Structuring Knowledge Retrieval: An Analysis of Decomposed Quantitative Judgments
21 Pages Posted: 3 Jun 2011
Date Written: January 1, 1987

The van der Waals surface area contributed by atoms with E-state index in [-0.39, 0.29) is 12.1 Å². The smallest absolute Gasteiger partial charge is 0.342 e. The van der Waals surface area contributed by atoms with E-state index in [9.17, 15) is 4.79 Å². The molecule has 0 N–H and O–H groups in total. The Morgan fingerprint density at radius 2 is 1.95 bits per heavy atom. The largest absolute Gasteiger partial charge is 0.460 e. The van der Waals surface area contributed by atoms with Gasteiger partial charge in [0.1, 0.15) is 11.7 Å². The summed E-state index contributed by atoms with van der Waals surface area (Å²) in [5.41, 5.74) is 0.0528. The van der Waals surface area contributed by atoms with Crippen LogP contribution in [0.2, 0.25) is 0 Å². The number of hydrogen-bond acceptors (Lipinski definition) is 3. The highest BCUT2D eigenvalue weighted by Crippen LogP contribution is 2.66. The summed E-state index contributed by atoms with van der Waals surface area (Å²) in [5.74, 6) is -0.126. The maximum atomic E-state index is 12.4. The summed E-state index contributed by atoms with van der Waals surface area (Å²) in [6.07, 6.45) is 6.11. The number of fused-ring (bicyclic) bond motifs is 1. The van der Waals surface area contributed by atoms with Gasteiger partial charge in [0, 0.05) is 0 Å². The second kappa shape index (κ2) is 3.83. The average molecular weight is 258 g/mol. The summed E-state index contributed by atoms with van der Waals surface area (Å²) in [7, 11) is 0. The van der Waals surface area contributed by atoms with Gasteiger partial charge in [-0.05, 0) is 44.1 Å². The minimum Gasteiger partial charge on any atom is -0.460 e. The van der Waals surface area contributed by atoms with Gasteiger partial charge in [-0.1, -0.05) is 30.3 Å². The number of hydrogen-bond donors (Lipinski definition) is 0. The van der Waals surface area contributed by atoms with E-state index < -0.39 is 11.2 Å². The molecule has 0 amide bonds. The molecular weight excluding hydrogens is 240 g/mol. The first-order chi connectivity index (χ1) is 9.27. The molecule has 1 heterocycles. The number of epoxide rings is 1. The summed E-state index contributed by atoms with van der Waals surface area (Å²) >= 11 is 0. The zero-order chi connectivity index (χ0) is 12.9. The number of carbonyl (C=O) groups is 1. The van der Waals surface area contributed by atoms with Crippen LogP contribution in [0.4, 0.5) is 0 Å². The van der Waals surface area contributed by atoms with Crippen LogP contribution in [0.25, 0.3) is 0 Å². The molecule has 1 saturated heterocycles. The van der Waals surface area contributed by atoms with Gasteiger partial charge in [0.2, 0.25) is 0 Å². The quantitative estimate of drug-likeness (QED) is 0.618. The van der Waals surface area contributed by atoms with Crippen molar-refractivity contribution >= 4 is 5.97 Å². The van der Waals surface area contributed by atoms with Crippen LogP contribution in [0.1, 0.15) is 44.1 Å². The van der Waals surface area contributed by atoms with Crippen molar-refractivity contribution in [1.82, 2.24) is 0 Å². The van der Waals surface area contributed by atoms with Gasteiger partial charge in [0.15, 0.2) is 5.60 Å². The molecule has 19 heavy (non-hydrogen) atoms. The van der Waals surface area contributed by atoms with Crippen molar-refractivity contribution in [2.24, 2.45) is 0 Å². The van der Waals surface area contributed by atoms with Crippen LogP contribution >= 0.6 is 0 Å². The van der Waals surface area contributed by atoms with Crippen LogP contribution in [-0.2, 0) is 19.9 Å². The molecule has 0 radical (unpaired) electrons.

Subjects were asked to estimate the answers to 16 questions concerning uncertain quantities like, "How many people are employed by hospitals in the U.S.?" under five different aiding conditions. The most-aided group (Full Algorithm) was given a complete algorithm and asked to make estimates for the parts of the algorithm and to combine the parts as indicated to arrive at an estimate of the desired quantity. The second group (Partial Algorithm) was given the same algorithm without indications of how to combine the parts. After making estimates of the parts, these subjects then estimated the desired quantity. The third group (List & Estimate) was asked to list components or factors they thought were relevant, make an estimate of each item on their list, and then estimate the desired quantity. The fourth group (List) was asked to make such a list, but they were not asked to make estimates of each item before making an estimate of the desired quantity. The fifth group received no aid. The results generally showed improved performance in terms of both accuracy and consistency across subjects with increasing structure of the aid. Generalization of these results to practical estimation situations is possible but limited by the need, in real situations, for the estimator to develop the algorithm, a task that was done here by the experimenters.
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